What we believe at Hobart Assembly about God, the Bible, and His Church
Hobart Assembly is part of the Assemblies of God fellowship of churches consisting of over 60 million adherents worldwide. You can find out more about the Assemblies of God fellowship at www.ag.org.
The Scriptures, both the Old and New Testaments, are verbally inspired of God and are the revelation of God to man, the infallible, authoritative rule of faith and conduct (2 Timothy 3:15- 17; 1 Thessalonians 2:13; 2 Peter 1:21).
The one true God has revealed himself as the eternally self-existent “I AM,” the Creator of heaven and earth and the Redeemer of mankind. He has further revealed himself as embodying the principles of relationship and association as Father, Son, and Holy Spirit (Deuteronomy 6:4; Isaiah 43:10,11; Matthew 28:19; Luke 3:22).
The Lord Jesus Christ is the eternal Son of God. The Scriptures declare: His virgin birth (Matthew 1:23; Luke 1:31,35); His sinless life (Hebrews 7:26; 1 Peter 2:22); His miracles (Acts 2:22; 10:38); His substitutionary work on the cross (1 Corinthians 15:3; 2 Corinthians 5:21); His bodily resurrection from the dead (Matthew 28:6; Luke 24:39; 1 Corinthians 15:4); and His exaltation to the right hand of God (Acts 1:9,11; 2:33; Philippians 2:9-11; Hebrews 1:3).
Man was created good and upright; for God said, “Let us make man in our image, after our likeness.” However, man by voluntary transgression fell and thereby incurred not only physical death but also spiritual death, which is separation from God (Genesis 1:26,27; 2:17; 3:6; Romans 5:12-19).
Man’s only hope of redemption is through the shed blood of Jesus Christ the Son of God. Salvation is received through repentance toward God and faith toward the Lord Jesus Christ. By the washing of regeneration and renewing of the Holy Spirit, being justified by grace through faith, man becomes an heir of God according to the hope of eternal life (Luke 24:47; John 3:3; Romans 10:13-15; Ephesians 2:8; Titus 2:11; 3:5-7). The inward evidence of salvation is the direct witness of the Spirit (Romans 8:16). The outward evidence to all men is a life of righteousness and true holiness (Ephesians 4:24; Titus 2:12).
All believers are entitled to and should ardently expect and earnestly seek the promise of the Father, the baptism in the Holy Spirit and fire, according to the command of our Lord Jesus Christ. This was the normal experience of all in the early Christian church. With it comes the enduement of power for life and service, the bestowment of the gifts and their uses in the work of the ministry (Luke 24:49; Acts 1:4,8; 1 Corinthians 12:1-31). This experience is distinct from and subsequent to the experience of the new birth (Acts 8:12-17; 10:44-46; 11:14-16; 15:7-9). With the baptism in the Holy Spirit come such experiences as an overflowing fullness of the Spirit (John 7:37-39; Acts 4:8), a deepened reverence for God (Acts 2:43; Hebrews 12:28), an intensified consecration to God and dedication to His work (Acts 2:42), and a more active love for Christ, for His Word, and for the lost (Mark 16:20). The baptism of believers in the Holy Spirit is witnessed by the initial physical sign of speaking with other tongues as the Spirit of God gives them utterance (Acts 2:4). The speaking in tongues in this instance is the same in essence as the gift of tongues (1 Corinthians 12:4-10,28), but different in purpose and use.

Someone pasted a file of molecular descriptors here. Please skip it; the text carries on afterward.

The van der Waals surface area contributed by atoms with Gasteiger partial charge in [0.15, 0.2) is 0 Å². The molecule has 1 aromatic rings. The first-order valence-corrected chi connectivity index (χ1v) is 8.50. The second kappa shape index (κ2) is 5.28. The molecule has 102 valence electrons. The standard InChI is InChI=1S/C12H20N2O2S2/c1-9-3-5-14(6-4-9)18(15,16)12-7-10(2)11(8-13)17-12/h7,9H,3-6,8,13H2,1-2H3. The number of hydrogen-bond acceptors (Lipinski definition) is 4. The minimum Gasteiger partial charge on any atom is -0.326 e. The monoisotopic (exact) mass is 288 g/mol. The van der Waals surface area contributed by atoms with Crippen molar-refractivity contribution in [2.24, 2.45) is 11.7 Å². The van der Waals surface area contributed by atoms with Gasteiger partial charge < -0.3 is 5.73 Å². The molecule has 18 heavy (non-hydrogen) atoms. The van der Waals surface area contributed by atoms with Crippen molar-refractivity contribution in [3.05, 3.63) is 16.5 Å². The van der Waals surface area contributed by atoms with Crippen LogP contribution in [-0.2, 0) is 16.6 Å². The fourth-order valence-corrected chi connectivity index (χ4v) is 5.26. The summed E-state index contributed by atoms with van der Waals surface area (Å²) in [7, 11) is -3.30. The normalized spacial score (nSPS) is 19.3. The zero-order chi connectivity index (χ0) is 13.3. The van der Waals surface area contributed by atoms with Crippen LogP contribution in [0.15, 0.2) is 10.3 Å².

Sanctification is an act of separation from that which is evil, and of dedication unto God (Romans 12:1,2; 1 Thessalonians 5:23; Hebrews 13:12). Scriptures teach a life of “holiness without which no man shall see the Lord” (Hebrews 12:14). By the power of the Holy Spirit we are able to obey the command: “Be ye holy, for I am holy” (1 Peter 1:15,16). Sanctification is realized in the believer by recognizing his identification with Christ in His death and resurrection, and by faith reckoning daily upon the fact of that union, and by offering every faculty continually to the dominion of the Holy Spirit (Romans 6:1-11,13; 8:1,2,13; Galatians 2:20; Philippians 2:12,13; 1 Peter 1:5).
Divine healing is an integral part of the gospel. Deliverance from sickness is provided for in the Atonement, and is the privilege of all believers (Isaiah 53:4,5; Matthew 8:16,17; James 5:14-16).
The resurrection of those who have fallen asleep in Christ and their translation together with those who are alive and remain unto the coming of the Lord is the imminent and blessed hope of the Church (1 Thessalonians 4:16,17; Romans 8:23; Titus 2:13; 1 Corinthians 15:51,52).
The second coming of Christ includes the rapture of the saints, which is our blessed hope, followed by the visible return of Christ with His saints to reign on the earth for one thousand years (Zechariah 14:5; Matthew 24:27,30; Revelation 1:7; 19:11-14; 20:1-6). This millennial reign will bring the salvation of national Israel (Ezekiel 37:21,22; Zephaniah 3:19,20; Romans 11:26,27) and the establishment of universal peace (Isaiah 11:6-9; Psalm 72:3-8; Micah 4:3,4).
There will be a final judgment in which the wicked dead will be raised and judged according to their works. Whosoever is not found written in the Book of Life, together with the devil and his angels, the beast and the false prophet, will be consigned to everlasting punishment in the lake which burneth with fire and brimstone, which is the second death (Matthew 25:46; Mark 9:43- 48; Revelation 19:20; 20:11-15; 21:8).
“We, according to His promise, look for new heavens and a new earth, wherein dwelleth righteousness” (2 Peter 3:13; Revelation 21,22).
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